German academics have criticised the Federal Ministry of Education and Research’s plans for potentially reducing scholarly work to producing “useful facts”.
This comes after the ministry asked academics “answer” the public’s questions, amid other measures to “boost engagement”. Communication is to become an “integral part” of the government’s decisions to fund academia.
An online tool measuring which strategies are most effective will also be set up as an initiative.
Minister Anja Karliczek hopes to see a “culture shift” in academia, where researchers will answer questions in “fact-free public debate”.
She claimed: “Unfortunately, more and more facts are ignored or shamelessly reinterpreted in the public discussion.”
13 German scholarly associations largely in the humanities and social sciences, consisting of historians, philosophers, sociologists, political scientists and anthropologists, have criticised the approach.
They said: “It would be fatal to reduce science to useful fact production. It would also be fatal to make false promises to the public in this respect.”
In their joint statement, they continued that research must also produce “complexity, doubt, tentativeness and new questions”.
Paula-Irene Villa, a professor of Sociology and Gender Studies at LMU Munich who was involved in writing the statement, said: “You can’t go out there and promise that if we follow scientific evidence, everything will be fine.
An emphasis on public understanding could “discriminate” against topics that attract little public interest
“I would agree that it is important to strengthen the relevance of fact, evidence and knowledge, especially for policymakers.”
She added that “the problem is this reductionist view”, meaning that research should not be solely dedicated to fact-finding.
Professor Villa gave the example of climate change, saying that its science was “very clear”. She then questioned: “Should Germany subsidise more train and tram travel and tax more strongly than flying? On this concrete level, things are not so clear any more.”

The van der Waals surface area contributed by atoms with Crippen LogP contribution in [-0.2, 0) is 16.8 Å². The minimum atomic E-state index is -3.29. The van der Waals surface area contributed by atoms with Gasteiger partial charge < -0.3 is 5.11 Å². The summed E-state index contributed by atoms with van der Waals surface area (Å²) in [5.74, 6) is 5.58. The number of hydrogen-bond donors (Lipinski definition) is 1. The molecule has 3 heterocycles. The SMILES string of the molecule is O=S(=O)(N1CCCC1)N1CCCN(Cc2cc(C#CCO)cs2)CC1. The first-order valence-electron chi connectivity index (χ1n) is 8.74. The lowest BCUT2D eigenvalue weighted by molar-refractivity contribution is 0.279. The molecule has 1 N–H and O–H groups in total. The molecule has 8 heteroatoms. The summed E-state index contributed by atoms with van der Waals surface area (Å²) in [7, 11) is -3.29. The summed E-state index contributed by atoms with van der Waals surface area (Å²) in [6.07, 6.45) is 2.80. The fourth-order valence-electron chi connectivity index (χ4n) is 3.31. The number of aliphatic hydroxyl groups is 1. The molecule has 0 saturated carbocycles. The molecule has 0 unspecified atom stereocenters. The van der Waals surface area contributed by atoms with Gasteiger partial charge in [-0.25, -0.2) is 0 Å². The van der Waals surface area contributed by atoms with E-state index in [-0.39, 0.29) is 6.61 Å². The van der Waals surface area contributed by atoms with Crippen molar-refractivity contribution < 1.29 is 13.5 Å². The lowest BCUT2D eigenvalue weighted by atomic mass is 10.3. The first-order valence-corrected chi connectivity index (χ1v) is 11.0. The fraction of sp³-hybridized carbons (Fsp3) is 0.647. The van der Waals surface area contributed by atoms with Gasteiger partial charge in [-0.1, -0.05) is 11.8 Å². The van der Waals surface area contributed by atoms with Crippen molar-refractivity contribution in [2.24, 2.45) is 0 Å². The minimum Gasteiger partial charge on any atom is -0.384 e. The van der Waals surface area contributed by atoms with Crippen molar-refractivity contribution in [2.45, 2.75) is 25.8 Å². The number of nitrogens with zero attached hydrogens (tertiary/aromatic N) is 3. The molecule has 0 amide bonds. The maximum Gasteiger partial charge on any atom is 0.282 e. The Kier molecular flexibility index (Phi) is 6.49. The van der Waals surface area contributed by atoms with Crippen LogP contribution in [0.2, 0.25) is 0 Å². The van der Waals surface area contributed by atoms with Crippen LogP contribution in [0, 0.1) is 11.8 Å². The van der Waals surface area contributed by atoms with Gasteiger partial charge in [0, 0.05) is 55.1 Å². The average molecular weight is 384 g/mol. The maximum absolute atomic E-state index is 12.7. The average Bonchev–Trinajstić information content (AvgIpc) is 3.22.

Other questions such as “whether inequality was worse today than it was a hundred years ago”, cannot be clearly answered by sociologists, she continued, because it depends on what was measured.
Professor Villa also pushed back against what she claimed was a global spread of a sometimes “naïve enthusiasm” for engaging the public, while “the main purpose of research is research, full stop”.
Although “research necessarily interacts with audiences and actors”, its legitimacy is not dependent on whether the public can understand it, she also argued.
The joint statement raised another concern that an emphasis on public understanding could “discriminate” against topics that attract little public interest.
A spokeswoman for the ministry said: “The main actors in science communication will remain the scientists themselves. In their project ideas, they can develop innovative concepts for communicating their research results to society.”
Academics have also took notice of Minister Karliczek’s “lack of previous research experience”. Prioritised public engagement with research, she previously asked German academics to explain their work in “less highbrow” publications that are more widely read.
Martin Grund, a doctoral researcher, said at the time of her appointment that “the research community is very divided”, but also that “if you want a new direction, you can’t hire someone who was in the field for the last 10 years”.